October 4, 2004

What good did the Microsoft Permatemp suit do?

Absolutely none for anybody except for the temporary agencies that handle the hiring.

Let me give you an idea of what would happen for us as a result of the Permatemp suit. We would advertise the positions, interview the applicants, and tell the temp agency to hire them for us for a nine-month stint.

Then, even though we selected them, we would pay a $10,000 finder's fee per employee to the temporary agency. We would pay the $10,000 finder's fee even if it was a rehire.

What did Microsoft get in exchange? Microsoft wouldn't have to pay for medical benefits, group activities or for stock benefits. Microsoft would still pay for floor space, hardware, free drinks, meals, etc.

Now, we kept bringing the exact same people back every single year. After five years, the cost of their benefits would have been significantly less than the finder's fee.

So why did Microsoft keep paying the extra money? The only answer that I can think of is public perception. Dropping 700 a-/v- (aka temp) employees is a business move. Dropping 700 FTE's is a layoff. Nobody wants to hear Microsoft use the "L" word. It's not good for the stock.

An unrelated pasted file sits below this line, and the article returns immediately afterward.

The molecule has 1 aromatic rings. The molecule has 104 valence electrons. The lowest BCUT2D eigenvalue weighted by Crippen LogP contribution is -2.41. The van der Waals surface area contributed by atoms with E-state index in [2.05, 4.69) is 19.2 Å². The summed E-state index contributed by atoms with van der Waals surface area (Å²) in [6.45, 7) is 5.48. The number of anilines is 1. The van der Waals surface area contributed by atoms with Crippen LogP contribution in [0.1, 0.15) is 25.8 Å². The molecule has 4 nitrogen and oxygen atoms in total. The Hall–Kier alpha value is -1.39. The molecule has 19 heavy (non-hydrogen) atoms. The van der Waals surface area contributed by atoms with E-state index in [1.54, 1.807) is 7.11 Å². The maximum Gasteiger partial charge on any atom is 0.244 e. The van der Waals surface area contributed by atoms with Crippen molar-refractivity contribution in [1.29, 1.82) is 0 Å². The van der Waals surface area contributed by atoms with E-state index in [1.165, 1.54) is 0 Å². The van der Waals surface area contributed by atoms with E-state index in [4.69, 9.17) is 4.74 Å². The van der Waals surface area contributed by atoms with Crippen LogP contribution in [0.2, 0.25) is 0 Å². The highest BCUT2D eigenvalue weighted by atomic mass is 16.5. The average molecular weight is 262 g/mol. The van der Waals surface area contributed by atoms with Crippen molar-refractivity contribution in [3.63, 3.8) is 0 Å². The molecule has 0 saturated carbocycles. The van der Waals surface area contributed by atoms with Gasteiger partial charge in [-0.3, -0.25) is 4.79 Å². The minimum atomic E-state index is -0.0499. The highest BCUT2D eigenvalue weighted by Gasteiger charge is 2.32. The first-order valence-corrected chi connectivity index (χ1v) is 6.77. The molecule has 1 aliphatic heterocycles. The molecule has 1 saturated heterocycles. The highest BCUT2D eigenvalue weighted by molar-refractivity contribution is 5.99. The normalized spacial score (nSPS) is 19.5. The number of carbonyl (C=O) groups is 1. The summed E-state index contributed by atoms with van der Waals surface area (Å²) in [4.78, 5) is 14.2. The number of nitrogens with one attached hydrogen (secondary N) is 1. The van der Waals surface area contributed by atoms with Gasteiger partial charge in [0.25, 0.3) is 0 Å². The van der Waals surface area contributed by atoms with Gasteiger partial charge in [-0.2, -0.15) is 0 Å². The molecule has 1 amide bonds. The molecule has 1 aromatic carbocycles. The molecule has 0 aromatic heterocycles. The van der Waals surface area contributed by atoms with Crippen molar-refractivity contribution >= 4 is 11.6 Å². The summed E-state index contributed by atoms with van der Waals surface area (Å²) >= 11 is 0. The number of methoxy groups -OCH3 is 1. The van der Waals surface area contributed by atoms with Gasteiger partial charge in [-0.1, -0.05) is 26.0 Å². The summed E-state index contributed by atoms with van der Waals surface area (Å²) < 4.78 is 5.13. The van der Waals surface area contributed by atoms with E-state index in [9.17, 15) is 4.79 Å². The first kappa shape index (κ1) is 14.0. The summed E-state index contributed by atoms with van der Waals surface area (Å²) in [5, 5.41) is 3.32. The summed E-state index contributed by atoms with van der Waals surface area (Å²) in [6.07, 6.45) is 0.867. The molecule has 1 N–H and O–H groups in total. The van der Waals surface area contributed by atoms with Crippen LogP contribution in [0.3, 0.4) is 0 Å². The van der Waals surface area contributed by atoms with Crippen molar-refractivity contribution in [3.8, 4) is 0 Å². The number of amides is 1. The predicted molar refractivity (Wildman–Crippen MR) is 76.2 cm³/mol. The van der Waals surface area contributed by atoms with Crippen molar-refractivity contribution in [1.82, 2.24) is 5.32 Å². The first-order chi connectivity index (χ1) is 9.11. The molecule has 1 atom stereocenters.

1 comment:

Anonymous said...

That is one reason the other is if they get sick or injured you can get rid of them much easier. We had a person who was out 3 weeks because of a repetitive stress injury so they fired him I mean they ended his contract. They still haven't replaced him yet. The agencies also fight over the contracts so you know someone is getting payed off. The other downside is the agencies try to fill the job with the salary so they can keep the difference.